‘Tim’s not the boxer his father was’
If Tim’s last name wasn’t Tszyu, this fight wouldn’t be happening. It wouldn’t be on our radar at all.
But his surname called for us to make it happen, so we’ll see what he can do.
He’s 15-0 right now which is a great record, and we’ve seen that he’s a good fighter, but he’s not his father. He doesn’t mirror Kostya’s style much as he fights more straight on and he’s easier to hit.
Time will tell if I can land the big shots on him.
Other up-and-comers are jealous of him for getting this opportunity so early in his career, understandably. He has a lot to prove.
He wants to go all the way in this sport but we’re yet to see if he’s good enough. He’s got good boxing IQ and some hard amateur fights under his belt, but this will be his first proper test.
I watched his most recent fight against Jack Brubaker, a tough opponent who was far too easy to hit. Brubaker wanted to stand and bang, but that was never going to work against Tim’s straight punches down the line. That’s one of his greatest strengths in a fight.
On the other hand, I feel my movement is one of the main reasons that I can beat Tim. I’ve got very good footwork and I’ll be able to angle off and keep him from standing right in front of me, where he throws his best punches.
I was interested to see that my last opponent, Michael Zerafa, is actually tipping me in this one, on the back of my aggression, strength and ‘awkwardness’ (his words, not mine).
That would have to be the first nice thing that Zerafa has ever said about me. It’s nice to have him on my side for once!
I suppose I gave him some reasons to doubt me after our first fight, which I lost, but after my win the second time around it’s nice to know that he has gained some respect for what I can do.
Michael knows that Tim’s a lot greener than we are. We’ve both had a lot more experience against world class fighters than he has.
It’s hard to know what you’ve got in a fighter until they make that step up. Michael and I have shown that we can box at the elite level. Now it’s Tim’s turn to find out if he has what it takes. This is his big chance.
It will be interesting to see how he goes.
‘We used to be friendly’
I’ve seen plenty of Tim Tszyu over the years, in Australian boxing circles, but I’d call him more of an acquaintance than a friend.
I first met him through a mutual friend, Dundee Kim, very early on in my career. They came down to the gym where I was training to watch a session of mine, before we did some pad work and took a few photos.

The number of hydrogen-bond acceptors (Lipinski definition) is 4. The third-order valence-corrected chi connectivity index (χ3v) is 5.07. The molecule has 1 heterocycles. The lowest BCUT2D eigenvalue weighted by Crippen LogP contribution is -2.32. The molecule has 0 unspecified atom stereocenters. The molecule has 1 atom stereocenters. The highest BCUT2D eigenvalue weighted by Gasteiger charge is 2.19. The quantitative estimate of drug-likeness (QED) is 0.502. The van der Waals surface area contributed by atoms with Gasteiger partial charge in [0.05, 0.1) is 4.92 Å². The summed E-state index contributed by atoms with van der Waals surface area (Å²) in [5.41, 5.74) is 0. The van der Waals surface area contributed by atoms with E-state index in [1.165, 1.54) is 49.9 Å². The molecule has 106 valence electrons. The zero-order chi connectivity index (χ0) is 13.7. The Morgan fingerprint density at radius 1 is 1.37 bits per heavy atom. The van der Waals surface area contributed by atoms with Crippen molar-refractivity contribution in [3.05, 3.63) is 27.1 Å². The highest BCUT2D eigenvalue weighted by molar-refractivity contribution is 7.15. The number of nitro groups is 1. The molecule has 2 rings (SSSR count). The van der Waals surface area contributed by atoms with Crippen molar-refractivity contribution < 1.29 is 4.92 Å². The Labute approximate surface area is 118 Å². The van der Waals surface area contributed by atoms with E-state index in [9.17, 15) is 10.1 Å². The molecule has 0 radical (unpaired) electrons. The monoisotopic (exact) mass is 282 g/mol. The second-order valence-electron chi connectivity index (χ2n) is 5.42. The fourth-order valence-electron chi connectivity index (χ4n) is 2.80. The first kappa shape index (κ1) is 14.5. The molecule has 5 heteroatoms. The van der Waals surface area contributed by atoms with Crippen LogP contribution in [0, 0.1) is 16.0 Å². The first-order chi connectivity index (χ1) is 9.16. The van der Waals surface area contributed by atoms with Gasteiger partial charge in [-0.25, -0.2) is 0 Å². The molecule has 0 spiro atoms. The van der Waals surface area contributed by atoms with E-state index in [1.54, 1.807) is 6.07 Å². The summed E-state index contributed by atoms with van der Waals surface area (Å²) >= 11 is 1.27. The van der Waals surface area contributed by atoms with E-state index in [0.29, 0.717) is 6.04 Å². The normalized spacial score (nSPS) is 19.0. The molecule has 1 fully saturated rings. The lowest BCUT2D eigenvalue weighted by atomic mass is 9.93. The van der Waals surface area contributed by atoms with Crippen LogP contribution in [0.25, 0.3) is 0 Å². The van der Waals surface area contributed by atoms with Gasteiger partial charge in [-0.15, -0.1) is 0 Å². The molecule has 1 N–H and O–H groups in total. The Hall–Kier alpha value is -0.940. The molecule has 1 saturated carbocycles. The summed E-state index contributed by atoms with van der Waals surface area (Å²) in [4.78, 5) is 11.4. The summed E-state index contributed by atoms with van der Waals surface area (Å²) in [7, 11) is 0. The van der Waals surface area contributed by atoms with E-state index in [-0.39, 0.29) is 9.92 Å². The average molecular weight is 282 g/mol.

We used to be friendly, but that’s been replaced by a seriousness now that we know we’re fighting each other. That’s natural because when two blokes find out they’ve got to punch each other in the face, the dynamic always changes.
But I’m not the type of fighter that needs to use anger or animosity for motivation. At the start of my career I did, but these days I’m at my best when I’m relaxed, feeling the same as if I’m about to head into a sparring session.
It’s all business.
‘It showed a lack of confidence’
I wasn’t too involved in the negotiations for this fight, to be honest. I just got told what Tszyu’s camp wanted, a 12-round fight, and dug my heels in over that one detail.
This was my thinking: if they wanted the fight, they could accept the terms in front of them. And really, they were pretty good terms for a fighter at this stage of his career.
If I’d been in the same situation at his age, I would have been jumping at the opportunity.
At the end of the day, 12 rounds wasn’t anything I was interested in. I needed to take some time off to recover after my war with Zerafa and I’ve only just got back into training now.
I didn’t want to sign up for any more rounds than the number of weeks I have to prepare. With about 10 weeks to train for this fight, 10 rounds became my number.
If anything, I think their hesitation shows a lack of confidence from his team, that they might not be able to stop me in this fight. They believe I drop off in the later rounds.
They also probably wanted to give Tim some experience at fighting a 12-round fight, to prepare him for any title fight he might get down the track. They want to see if he can make it.
But at the end of the day, if this fight gets stopped before the 10th it’s hardly going to matter anyway.